The drill: Get to your short game practice area when it’s not crowded. Take two balls, three clubs you like to chip and pitch with, and your putter. First, play 9-holes of a two-ball, best-ball scramble. Take two shots from every position alternating clubs and using easy, medium, and difficult lies. Take two putts from the better of the chips and try to get up and down as much as possible and record your score. This will get you comfortable with technique and build confidence. Then play 9-holes of a two-ball, worst-ball scramble. You’ll notice the pressure get’s ratcheted up immediately as you always have to play the more difficult result. The urgency of playing good shots AND following up a good shot or putt with an equally good effort is the key to F.U.A.B avoidance.
The results: Yesterday, during the worst-ball game, I chipped in on a hole with the first ball using my pitching wedge. But the pressure remained intense because the chip-in meant nothing; I had to execute the next shot without relaxing. I found this aspect of the drill difficult but very beneficial. Using par as two strokes per hole, my best ball score was one-over par and my worst ball score seven-over. While seven-over doesn’t sound that great, I was fairly pleased because none of my over-par holes were worse than three strokes and with the exception of the hole out chip, my second chips were usually better than the first. I concentrated reasonably well on the worst ball game but did let my mind wander a bit on a couple of second putts, after the first putt had been holed – need to work on this.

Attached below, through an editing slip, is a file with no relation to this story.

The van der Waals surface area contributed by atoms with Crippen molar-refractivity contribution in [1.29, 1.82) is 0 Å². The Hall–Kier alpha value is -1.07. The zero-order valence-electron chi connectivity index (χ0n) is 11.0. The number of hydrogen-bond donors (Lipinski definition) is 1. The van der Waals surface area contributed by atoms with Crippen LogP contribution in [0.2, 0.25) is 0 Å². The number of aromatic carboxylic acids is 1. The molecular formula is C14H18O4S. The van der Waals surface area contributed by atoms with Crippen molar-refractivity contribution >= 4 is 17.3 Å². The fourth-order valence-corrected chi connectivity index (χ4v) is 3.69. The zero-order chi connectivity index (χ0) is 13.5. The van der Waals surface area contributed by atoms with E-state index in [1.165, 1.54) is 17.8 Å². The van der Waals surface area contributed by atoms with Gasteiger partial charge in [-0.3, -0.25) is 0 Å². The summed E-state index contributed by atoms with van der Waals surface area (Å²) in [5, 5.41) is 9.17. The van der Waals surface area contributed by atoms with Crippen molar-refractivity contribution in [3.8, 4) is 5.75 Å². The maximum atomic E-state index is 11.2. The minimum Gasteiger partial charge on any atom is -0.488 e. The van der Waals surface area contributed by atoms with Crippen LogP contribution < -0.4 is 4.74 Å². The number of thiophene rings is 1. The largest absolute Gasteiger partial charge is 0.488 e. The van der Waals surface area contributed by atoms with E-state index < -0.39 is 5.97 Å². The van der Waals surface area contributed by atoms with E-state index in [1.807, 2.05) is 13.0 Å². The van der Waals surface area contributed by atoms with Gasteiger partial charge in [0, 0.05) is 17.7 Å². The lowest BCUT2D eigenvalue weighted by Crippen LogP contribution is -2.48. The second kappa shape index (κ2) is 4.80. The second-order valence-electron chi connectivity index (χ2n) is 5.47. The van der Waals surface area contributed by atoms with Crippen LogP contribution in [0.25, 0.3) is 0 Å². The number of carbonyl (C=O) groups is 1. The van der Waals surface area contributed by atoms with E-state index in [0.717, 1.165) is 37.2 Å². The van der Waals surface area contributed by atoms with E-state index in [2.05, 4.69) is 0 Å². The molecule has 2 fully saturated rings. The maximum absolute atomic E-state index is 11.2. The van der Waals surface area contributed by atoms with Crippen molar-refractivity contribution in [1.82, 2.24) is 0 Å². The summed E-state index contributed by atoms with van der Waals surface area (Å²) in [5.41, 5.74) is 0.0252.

Today, I get to test this on the golf course. We’re scheduled to play in 10-20 mph winds so it may not be a great test (I don’t imagine too many birdies will be carded) and I may need a new drill for mental toughness while playing in adverse conditions. Give this F.U.A.B. Avoidance drill a try and let me know how it works for you. Good luck!
The fallout from the U.S. Ryder Cup Team’s defeat has settled, but theories of defeat are still abound as new details come out regarding behind the scenes team dynamics. Let’s give Tom Watson a break, forget all the crap, and simplify: When a team loses in golf or in any sport, the reason is usually that they have inferior players. When losing is systemic in an organization, always look to the highest reaches of the organization for the answer. In this case, the highest levels are the PGA Tour and the process it uses to select players.
All things being equal, the U.S. Team should have an inherent advantage year after year, being able to stock their roster with the largest pool of talented golfers in the world. Yet they continually go down to defeat. I propose that it’s time to remove the earning of qualifying points, over a two year period, and jettison captain’s picks. Put the selection in the hands of the players. Every U.S. professional with current year’s PGA Tour exempt status be allowed to vote on their Ryder Cup team representation, with the stipulation that they cannot vote for themselves. The vote would take place one month in advance of the competition and would ensure the best and hottest players at tournament time would complete the team. Imagine if we elected our political leaders on the polling results they accumulated over their last two years in office. That’s crazy, and is why we have Election Day.